Fox

( 1 )

Overview

Wild departs from her playful characters of recent books for this haunting look at friendship and cruelty geared to older readers...After Dog saves Magpie from a fire and nurses her burnt wing the two forge a powerful bond...The mood changes quickly however when Fox enters - his sleek orange body curled around one side of a spread - and sets Magpie on edge...The stark illustrations in mixed media and collage expose the characters raw emotions with brusque hash marks in thick applications of mostly dark ...
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Overview

Wild departs from her playful characters of recent books for this haunting look at friendship and cruelty geared to older readers...After Dog saves Magpie from a fire and nurses her burnt wing the two forge a powerful bond...The mood changes quickly however when Fox enters - his sleek orange body curled around one side of a spread - and sets Magpie on edge...The stark illustrations in mixed media and collage expose the characters raw emotions with brusque hash marks in thick applications of mostly dark paint...The tale ends on a tenuously hopeful note and the images from this unsettling provocative story will resonate long after the book has been closed. -Publishers Weekly (Starred Review)

An injured magpie and a one-eyed dog live happily together in the forest, until a jealous fox arrives to teach them what it means to be alone.

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Editorial Reviews

Publishers Weekly
Wild (Nighty Night) departs from her playful characters of recent books for this haunting look at friendship and cruelty, geared to older readers. After Dog saves Magpie from a fire and nurses her burnt wing, the two forge a powerful bond. The one-eyed dog and the flightless bird travel together across a charred, leafless landscape, with Magpie feeling the wind in her feathers as she rides on Dog's back. "Fly, Dog, fly! I will be your missing eye, and you will be my wings." The mood changes quickly, however, when Fox enters his sleek, orange body curled around one side of a spread and sets Magpie on edge ("His smell seems to fill the cave a smell of rage and envy and loneliness"). The tension Wild invokes in juxtaposing their disparate emotions creates a disquieting feeling that Brooks (Rosie and Tortoise) mirrors in his artwork, especially in close-ups of the characters' eyes. His hand-lettered text (resembling a child's shaky penmanship) appears in oddly positioned blocks, with some flipped vertically against the page edges and gutter. The stark illustrations, in mixed media and collage, expose the characters' raw emotions with brusque hash marks in thick applications of mostly dark paint. Only when Fox cons Magpie into switching her allegiance and traveling with him do readers discover the depth of Fox's alienation. The tale ends on a tenuously hopeful note, and the images from this unsettling, provocative story will resonate long after the book has been closed. Ages 6-up. (Oct.) Copyright 2001 Cahners Business Information.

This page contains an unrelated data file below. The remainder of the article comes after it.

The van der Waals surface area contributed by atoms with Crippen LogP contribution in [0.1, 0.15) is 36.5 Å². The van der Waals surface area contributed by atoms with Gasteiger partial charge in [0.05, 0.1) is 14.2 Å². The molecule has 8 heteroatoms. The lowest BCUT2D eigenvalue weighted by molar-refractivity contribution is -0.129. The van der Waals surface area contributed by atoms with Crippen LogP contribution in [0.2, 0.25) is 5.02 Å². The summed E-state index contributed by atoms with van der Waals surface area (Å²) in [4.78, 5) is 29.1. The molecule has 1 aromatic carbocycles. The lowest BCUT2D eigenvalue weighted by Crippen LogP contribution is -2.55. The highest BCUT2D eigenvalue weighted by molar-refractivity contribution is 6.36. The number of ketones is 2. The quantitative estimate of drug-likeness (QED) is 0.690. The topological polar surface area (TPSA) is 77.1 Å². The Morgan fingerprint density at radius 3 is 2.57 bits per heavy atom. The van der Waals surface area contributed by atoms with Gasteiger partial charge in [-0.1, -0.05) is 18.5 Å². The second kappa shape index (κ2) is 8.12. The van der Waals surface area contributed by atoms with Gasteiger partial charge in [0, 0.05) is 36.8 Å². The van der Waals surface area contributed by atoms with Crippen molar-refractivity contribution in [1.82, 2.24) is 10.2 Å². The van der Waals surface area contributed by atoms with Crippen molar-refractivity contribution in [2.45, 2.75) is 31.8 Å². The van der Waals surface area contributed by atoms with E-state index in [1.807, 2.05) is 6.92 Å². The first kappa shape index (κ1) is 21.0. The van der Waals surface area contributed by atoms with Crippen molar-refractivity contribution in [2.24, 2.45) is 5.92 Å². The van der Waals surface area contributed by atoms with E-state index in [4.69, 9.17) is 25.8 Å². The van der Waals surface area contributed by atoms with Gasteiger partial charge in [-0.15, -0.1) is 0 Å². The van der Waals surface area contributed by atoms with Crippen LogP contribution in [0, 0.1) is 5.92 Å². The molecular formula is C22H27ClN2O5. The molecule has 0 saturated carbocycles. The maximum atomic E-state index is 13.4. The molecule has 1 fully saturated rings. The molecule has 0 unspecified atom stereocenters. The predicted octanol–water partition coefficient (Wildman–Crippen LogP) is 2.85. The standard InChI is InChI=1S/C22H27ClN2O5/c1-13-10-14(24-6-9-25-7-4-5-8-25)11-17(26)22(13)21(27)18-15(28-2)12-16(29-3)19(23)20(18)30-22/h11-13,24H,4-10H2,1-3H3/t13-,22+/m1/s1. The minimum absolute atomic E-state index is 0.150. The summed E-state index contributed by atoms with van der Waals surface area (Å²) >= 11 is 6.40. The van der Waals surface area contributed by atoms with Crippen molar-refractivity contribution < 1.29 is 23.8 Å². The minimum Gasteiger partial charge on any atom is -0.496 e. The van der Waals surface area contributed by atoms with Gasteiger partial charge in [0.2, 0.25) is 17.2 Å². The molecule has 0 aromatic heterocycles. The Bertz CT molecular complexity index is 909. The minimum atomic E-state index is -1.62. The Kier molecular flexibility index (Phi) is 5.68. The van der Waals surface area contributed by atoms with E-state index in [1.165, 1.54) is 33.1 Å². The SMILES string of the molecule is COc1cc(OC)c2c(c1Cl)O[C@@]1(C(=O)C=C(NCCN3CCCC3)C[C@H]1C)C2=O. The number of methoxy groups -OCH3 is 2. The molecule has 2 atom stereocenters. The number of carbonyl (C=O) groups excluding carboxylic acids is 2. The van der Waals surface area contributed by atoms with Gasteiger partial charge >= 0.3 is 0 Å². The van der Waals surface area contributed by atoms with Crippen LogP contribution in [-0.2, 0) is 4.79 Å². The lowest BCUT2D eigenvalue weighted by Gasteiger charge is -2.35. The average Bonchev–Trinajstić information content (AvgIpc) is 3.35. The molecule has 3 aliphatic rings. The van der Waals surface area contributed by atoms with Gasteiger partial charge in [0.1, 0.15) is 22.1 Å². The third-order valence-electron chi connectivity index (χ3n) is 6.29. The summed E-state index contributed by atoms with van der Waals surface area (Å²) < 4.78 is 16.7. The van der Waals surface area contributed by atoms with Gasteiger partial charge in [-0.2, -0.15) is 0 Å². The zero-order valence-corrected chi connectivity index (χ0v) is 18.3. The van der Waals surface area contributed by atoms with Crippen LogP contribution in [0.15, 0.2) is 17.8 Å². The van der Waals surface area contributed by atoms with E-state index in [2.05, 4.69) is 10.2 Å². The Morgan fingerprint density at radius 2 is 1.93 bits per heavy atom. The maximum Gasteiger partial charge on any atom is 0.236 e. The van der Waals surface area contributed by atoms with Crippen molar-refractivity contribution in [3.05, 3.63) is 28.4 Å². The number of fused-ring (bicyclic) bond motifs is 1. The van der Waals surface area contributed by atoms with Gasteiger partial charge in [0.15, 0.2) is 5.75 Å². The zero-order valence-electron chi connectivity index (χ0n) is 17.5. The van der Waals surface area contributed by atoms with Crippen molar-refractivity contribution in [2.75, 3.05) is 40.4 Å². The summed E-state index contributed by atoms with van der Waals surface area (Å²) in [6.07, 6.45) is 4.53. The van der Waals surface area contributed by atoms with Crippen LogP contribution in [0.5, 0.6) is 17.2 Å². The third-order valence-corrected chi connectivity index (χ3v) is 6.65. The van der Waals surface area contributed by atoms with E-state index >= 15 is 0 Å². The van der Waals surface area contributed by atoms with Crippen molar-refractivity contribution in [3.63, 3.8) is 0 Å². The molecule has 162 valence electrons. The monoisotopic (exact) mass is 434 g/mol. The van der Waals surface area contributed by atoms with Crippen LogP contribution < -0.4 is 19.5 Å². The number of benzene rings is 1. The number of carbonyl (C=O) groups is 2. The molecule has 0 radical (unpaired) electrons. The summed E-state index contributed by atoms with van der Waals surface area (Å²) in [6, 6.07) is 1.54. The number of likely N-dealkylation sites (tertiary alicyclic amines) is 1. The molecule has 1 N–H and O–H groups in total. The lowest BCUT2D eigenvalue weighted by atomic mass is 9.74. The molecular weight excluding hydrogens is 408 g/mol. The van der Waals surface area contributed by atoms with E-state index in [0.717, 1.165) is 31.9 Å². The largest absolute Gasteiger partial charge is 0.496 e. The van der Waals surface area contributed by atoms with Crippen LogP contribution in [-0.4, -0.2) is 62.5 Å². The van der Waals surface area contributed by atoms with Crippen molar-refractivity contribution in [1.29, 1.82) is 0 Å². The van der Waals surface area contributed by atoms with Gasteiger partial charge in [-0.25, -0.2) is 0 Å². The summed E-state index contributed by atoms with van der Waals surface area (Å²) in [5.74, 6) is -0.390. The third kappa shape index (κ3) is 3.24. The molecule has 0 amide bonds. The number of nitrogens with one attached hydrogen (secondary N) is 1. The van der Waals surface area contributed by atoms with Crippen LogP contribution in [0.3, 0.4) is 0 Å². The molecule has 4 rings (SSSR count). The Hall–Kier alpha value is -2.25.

Children's Literature
This picture book, originally published in Australia, is notable for its interesting font presentation and unique mixed media and collage illustrations. Dog and Magpie are friends who look out for one another. Magpie helps Dog get around, since he is blind in one eye. Dog lets Magpie ride on his back, since her injured wing prohibits her from flying on her own. When a Fox with a rich red coat joins the duo, Magpie senses a threat to the friendship. After some treachery and double crossing, an open-ended conclusion leaves readers wondering if the friendship will be saved. Black type, hand-lettered by the illustrator, meanders both horizontally and vertically along the page, making this book an interesting and challenging read. 2001 (orig. 2000), Kane/Miller, $14.95. Ages 4 to 7. Reviewer: Christopher Moning